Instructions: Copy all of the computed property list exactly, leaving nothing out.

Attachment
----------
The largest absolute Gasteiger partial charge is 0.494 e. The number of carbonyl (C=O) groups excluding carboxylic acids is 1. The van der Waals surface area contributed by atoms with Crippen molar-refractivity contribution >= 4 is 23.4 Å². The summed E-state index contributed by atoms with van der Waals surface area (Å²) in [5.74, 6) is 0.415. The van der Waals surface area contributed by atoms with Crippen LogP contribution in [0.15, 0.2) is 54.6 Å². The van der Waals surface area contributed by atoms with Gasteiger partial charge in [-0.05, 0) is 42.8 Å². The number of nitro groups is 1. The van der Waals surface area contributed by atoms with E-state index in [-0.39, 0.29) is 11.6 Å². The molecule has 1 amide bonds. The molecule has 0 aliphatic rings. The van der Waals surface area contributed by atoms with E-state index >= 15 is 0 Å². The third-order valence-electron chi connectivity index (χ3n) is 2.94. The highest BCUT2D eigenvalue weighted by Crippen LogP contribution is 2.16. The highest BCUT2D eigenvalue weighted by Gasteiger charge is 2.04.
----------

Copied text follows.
The largest absolute Gasteiger partial charge is 0.494 e. The number of carbonyl (C=O) groups excluding carboxylic acids is 1. The van der Waals surface area contributed by atoms with Crippen molar-refractivity contribution >= 4 is 23.4 Å². The summed E-state index contributed by atoms with van der Waals surface area (Å²) in [5.74, 6) is 0.415. The van der Waals surface area contributed by atoms with Crippen LogP contribution in [0.15, 0.2) is 54.6 Å². The van der Waals surface area contributed by atoms with Gasteiger partial charge in [-0.05, 0) is 42.8 Å². The number of nitro groups is 1. The van der Waals surface area contributed by atoms with E-state index in [-0.39, 0.29) is 11.6 Å². The molecule has 1 amide bonds. The molecule has 0 aliphatic rings. The van der Waals surface area contributed by atoms with E-state index >= 15 is 0 Å². The third-order valence-electron chi connectivity index (χ3n) is 2.94. The highest BCUT2D eigenvalue weighted by Crippen LogP contribution is 2.16. The highest BCUT2D eigenvalue weighted by Gasteiger charge is 2.04.